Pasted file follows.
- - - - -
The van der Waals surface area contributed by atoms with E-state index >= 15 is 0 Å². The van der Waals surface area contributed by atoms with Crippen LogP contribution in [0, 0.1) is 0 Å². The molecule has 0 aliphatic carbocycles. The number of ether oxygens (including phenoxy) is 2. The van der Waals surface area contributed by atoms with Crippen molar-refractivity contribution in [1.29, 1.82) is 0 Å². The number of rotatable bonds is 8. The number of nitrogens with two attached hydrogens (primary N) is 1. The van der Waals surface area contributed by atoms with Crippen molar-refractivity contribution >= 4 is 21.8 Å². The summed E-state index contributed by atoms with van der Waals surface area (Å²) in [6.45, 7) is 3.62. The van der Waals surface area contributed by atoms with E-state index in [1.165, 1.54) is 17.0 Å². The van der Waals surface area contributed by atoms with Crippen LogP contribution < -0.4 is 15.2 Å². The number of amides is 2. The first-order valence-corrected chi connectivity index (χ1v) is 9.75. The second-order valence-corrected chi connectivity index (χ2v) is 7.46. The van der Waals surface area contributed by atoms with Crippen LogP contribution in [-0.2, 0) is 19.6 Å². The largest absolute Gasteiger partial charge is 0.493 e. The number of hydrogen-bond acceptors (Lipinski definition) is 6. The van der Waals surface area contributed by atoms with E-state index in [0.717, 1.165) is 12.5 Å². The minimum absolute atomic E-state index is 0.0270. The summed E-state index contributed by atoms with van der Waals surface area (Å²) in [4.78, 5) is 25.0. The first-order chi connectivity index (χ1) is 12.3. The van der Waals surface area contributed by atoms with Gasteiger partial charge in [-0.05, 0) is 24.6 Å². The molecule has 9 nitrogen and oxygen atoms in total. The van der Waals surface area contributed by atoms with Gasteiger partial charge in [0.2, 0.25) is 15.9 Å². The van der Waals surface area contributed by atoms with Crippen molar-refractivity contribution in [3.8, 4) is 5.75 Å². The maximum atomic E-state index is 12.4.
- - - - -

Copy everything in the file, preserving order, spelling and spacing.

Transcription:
The van der Waals surface area contributed by atoms with E-state index >= 15 is 0 Å². The van der Waals surface area contributed by atoms with Crippen LogP contribution in [0, 0.1) is 0 Å². The molecule has 0 aliphatic carbocycles. The number of ether oxygens (including phenoxy) is 2. The van der Waals surface area contributed by atoms with Crippen molar-refractivity contribution in [1.29, 1.82) is 0 Å². The number of rotatable bonds is 8. The number of nitrogens with two attached hydrogens (primary N) is 1. The van der Waals surface area contributed by atoms with Crippen molar-refractivity contribution >= 4 is 21.8 Å². The summed E-state index contributed by atoms with van der Waals surface area (Å²) in [6.45, 7) is 3.62. The van der Waals surface area contributed by atoms with E-state index in [1.165, 1.54) is 17.0 Å². The van der Waals surface area contributed by atoms with Crippen LogP contribution < -0.4 is 15.2 Å². The number of amides is 2. The first-order valence-corrected chi connectivity index (χ1v) is 9.75. The second-order valence-corrected chi connectivity index (χ2v) is 7.46. The van der Waals surface area contributed by atoms with Crippen LogP contribution in [-0.2, 0) is 19.6 Å². The largest absolute Gasteiger partial charge is 0.493 e. The number of hydrogen-bond acceptors (Lipinski definition) is 6. The van der Waals surface area contributed by atoms with E-state index in [0.717, 1.165) is 12.5 Å². The minimum absolute atomic E-state index is 0.0270. The summed E-state index contributed by atoms with van der Waals surface area (Å²) in [4.78, 5) is 25.0. The first-order chi connectivity index (χ1) is 12.3. The van der Waals surface area contributed by atoms with Gasteiger partial charge in [-0.05, 0) is 24.6 Å². The molecule has 9 nitrogen and oxygen atoms in total. The van der Waals surface area contributed by atoms with Gasteiger partial charge in [0.2, 0.25) is 15.9 Å². The van der Waals surface area contributed by atoms with Crippen molar-refractivity contribution in [3.8, 4) is 5.75 Å². The maximum atomic E-state index is 12.4.